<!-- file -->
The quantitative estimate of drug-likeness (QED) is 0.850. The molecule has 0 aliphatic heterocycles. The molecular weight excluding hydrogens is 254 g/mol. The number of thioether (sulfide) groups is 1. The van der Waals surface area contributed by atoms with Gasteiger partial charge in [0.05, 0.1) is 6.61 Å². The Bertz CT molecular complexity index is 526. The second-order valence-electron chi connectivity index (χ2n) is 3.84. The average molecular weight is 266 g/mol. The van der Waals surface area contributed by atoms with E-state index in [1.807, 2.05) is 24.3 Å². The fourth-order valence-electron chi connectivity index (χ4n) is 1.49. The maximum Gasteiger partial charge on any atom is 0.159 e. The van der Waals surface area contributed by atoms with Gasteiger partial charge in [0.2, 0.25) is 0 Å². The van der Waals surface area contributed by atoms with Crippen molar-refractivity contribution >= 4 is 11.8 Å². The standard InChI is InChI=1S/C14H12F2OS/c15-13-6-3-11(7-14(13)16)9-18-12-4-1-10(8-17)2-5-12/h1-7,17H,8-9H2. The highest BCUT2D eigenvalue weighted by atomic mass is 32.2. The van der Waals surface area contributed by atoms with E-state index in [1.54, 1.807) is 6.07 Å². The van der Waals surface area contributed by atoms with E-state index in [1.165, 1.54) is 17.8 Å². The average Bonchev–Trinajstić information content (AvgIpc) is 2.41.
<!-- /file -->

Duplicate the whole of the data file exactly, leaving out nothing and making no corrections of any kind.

The quantitative estimate of drug-likeness (QED) is 0.850. The molecule has 0 aliphatic heterocycles. The molecular weight excluding hydrogens is 254 g/mol. The number of thioether (sulfide) groups is 1. The van der Waals surface area contributed by atoms with Gasteiger partial charge in [0.05, 0.1) is 6.61 Å². The Bertz CT molecular complexity index is 526. The second-order valence-electron chi connectivity index (χ2n) is 3.84. The average molecular weight is 266 g/mol. The van der Waals surface area contributed by atoms with E-state index in [1.807, 2.05) is 24.3 Å². The fourth-order valence-electron chi connectivity index (χ4n) is 1.49. The maximum Gasteiger partial charge on any atom is 0.159 e. The van der Waals surface area contributed by atoms with Gasteiger partial charge in [0.2, 0.25) is 0 Å². The van der Waals surface area contributed by atoms with Crippen molar-refractivity contribution >= 4 is 11.8 Å². The standard InChI is InChI=1S/C14H12F2OS/c15-13-6-3-11(7-14(13)16)9-18-12-4-1-10(8-17)2-5-12/h1-7,17H,8-9H2. The highest BCUT2D eigenvalue weighted by atomic mass is 32.2. The van der Waals surface area contributed by atoms with E-state index in [1.54, 1.807) is 6.07 Å². The van der Waals surface area contributed by atoms with E-state index in [1.165, 1.54) is 17.8 Å². The average Bonchev–Trinajstić information content (AvgIpc) is 2.41.